Celebrity Circus Performers Got Injured On The Job. What Does Your Workers Comp Look Like?

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They fly through the air with the greatest of ease and then…ouch!

Even circus performers get injured on the job, which a few of the celebs on the reality show, Celebrity Circus, debuting tonight on NBC (GE), soon discovered.

Page Six (NWS) reports that three celebs were injured while learning circus stunts for the show. Janet Evans, an Olympic swimmer, fell 15 feet off a trapeze; Clueless actress Stacy Dash cracked three ribs while on “the silks,” a length of fabric 30 feet in the air; and, Brady Bunch actor Christopher Knight fractured his forearm while rollicking inside a human-sized disc called a German Wheel.

Page Six’s tipster says the show provided the “highest safety measures.” Michelle Arvin, general manager of NY Circus Arts in Manhattan, a school which teaches circus activities to average folks, and is not affiliated with the show, confirms that circus workers are highly trained performers who are seldom injured “if properly trained and properly instructed.” But, as many an injured employee—in a circus or not—has learned, training doesn’t protect from the occasional injury.

Will the actors and other celebs be eligible for worker’s comp for their injuries? It may depend on whether Celebrity Circus or NBC is officially an employer to the reality TV stars. And, you may not realize it but your company may not be your “official employer” and therefore may not be responsible for your health bills should something happen on the job.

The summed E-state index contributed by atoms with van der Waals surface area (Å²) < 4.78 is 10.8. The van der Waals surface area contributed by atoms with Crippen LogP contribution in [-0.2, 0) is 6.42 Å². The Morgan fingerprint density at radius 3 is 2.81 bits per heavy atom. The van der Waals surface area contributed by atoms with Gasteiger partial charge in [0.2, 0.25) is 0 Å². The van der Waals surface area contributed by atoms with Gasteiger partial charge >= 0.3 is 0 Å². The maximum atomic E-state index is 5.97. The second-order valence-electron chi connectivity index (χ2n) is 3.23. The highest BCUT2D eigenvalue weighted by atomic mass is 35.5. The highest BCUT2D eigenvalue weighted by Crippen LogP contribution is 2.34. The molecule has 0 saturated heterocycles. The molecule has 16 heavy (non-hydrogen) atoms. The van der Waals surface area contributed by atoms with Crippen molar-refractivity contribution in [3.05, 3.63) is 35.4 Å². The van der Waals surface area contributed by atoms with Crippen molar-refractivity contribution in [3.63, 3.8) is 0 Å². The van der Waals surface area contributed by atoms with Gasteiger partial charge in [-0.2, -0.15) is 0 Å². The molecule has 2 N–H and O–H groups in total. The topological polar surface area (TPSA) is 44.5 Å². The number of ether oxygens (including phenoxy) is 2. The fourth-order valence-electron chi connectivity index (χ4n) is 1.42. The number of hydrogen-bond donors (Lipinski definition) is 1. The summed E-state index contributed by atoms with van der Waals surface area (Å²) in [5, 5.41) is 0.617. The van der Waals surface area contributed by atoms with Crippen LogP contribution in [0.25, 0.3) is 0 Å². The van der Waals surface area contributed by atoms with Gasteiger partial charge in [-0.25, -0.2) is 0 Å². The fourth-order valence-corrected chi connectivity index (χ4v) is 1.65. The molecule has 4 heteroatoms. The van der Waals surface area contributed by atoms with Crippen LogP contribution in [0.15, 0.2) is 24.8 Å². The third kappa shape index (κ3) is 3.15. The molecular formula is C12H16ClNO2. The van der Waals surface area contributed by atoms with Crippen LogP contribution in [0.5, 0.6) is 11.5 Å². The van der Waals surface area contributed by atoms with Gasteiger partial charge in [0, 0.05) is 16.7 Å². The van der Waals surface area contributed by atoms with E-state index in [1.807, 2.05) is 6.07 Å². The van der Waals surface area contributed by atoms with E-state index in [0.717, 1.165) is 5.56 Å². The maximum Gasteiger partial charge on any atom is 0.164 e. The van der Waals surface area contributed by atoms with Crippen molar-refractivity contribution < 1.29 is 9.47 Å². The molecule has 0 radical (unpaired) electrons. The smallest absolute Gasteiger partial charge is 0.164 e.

Worker’s compensation is a form of insurance given to an injured employee by an employer to cover the cost of medical care and missed wages, and explains Kathy Lella, vice president of compliance and research for the informational web site click here. Worker’s comp is not paid out by health insurance providers but instead is paid from with the employer.

Exact workers compensation laws vary state by state, including whether or not an employee is eligible for worker’s comp if they’re injured on or off work premises, Lella says. Worker’s comp isn’t affiliated with health insurance, she says, and if an employee tries to get health insurance coverage for an injury that occurred on the job they may even be refused reimbursement.

But, just because you are being paid by an employer does not mean you are viewed as an employee in the eyes of your particular state. Independent contractors are classified differently than employees and that affects their ability to receive workers comp. Entertainers are often considered independent contractors and therefore many states exclude them from compensation, says Lella.

Exact eligibility for worker’s comp varies state by state. Workerscompensation.com lists all 50 on their web site here.

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